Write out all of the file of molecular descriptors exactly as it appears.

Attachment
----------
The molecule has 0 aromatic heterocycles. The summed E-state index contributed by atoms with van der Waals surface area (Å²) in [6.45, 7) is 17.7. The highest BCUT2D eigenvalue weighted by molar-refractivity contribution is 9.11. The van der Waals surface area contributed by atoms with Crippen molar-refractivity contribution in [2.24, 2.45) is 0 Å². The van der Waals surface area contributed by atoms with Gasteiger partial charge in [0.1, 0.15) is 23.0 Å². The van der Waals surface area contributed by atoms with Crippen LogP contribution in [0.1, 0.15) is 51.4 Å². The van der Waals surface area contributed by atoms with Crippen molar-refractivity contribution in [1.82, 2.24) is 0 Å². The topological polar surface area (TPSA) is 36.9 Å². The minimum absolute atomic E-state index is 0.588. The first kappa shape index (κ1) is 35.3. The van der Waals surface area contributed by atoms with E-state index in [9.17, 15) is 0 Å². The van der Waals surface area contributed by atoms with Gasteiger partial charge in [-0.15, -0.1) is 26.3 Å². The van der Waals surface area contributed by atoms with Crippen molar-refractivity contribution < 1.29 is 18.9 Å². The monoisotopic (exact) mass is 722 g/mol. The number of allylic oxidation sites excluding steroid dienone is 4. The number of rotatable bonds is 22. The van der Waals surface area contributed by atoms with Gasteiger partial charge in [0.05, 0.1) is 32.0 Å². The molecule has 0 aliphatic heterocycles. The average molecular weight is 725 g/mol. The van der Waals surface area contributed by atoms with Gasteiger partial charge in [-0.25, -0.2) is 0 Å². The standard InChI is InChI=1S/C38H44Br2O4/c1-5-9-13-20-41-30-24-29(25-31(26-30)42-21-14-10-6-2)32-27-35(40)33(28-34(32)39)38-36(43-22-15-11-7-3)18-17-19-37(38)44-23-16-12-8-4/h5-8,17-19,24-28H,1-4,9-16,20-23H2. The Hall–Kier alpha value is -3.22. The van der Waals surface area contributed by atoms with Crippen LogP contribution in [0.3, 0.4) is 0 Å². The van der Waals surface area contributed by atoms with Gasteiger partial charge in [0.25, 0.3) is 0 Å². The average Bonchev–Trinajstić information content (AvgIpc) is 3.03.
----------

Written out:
The molecule has 0 aromatic heterocycles. The summed E-state index contributed by atoms with van der Waals surface area (Å²) in [6.45, 7) is 17.7. The highest BCUT2D eigenvalue weighted by molar-refractivity contribution is 9.11. The van der Waals surface area contributed by atoms with Crippen molar-refractivity contribution in [2.24, 2.45) is 0 Å². The van der Waals surface area contributed by atoms with Gasteiger partial charge in [0.1, 0.15) is 23.0 Å². The van der Waals surface area contributed by atoms with Crippen LogP contribution in [0.1, 0.15) is 51.4 Å². The van der Waals surface area contributed by atoms with Crippen molar-refractivity contribution in [1.82, 2.24) is 0 Å². The topological polar surface area (TPSA) is 36.9 Å². The minimum absolute atomic E-state index is 0.588. The first kappa shape index (κ1) is 35.3. The van der Waals surface area contributed by atoms with E-state index in [9.17, 15) is 0 Å². The van der Waals surface area contributed by atoms with Gasteiger partial charge in [-0.15, -0.1) is 26.3 Å². The van der Waals surface area contributed by atoms with Crippen molar-refractivity contribution < 1.29 is 18.9 Å². The monoisotopic (exact) mass is 722 g/mol. The number of allylic oxidation sites excluding steroid dienone is 4. The number of rotatable bonds is 22. The van der Waals surface area contributed by atoms with Gasteiger partial charge in [0.05, 0.1) is 32.0 Å². The molecule has 0 aliphatic heterocycles. The average molecular weight is 725 g/mol. The van der Waals surface area contributed by atoms with Gasteiger partial charge in [-0.25, -0.2) is 0 Å². The standard InChI is InChI=1S/C38H44Br2O4/c1-5-9-13-20-41-30-24-29(25-31(26-30)42-21-14-10-6-2)32-27-35(40)33(28-34(32)39)38-36(43-22-15-11-7-3)18-17-19-37(38)44-23-16-12-8-4/h5-8,17-19,24-28H,1-4,9-16,20-23H2. The Hall–Kier alpha value is -3.22. The van der Waals surface area contributed by atoms with Crippen LogP contribution in [0.3, 0.4) is 0 Å². The van der Waals surface area contributed by atoms with Gasteiger partial charge in [0.25, 0.3) is 0 Å². The average Bonchev–Trinajstić information content (AvgIpc) is 3.03.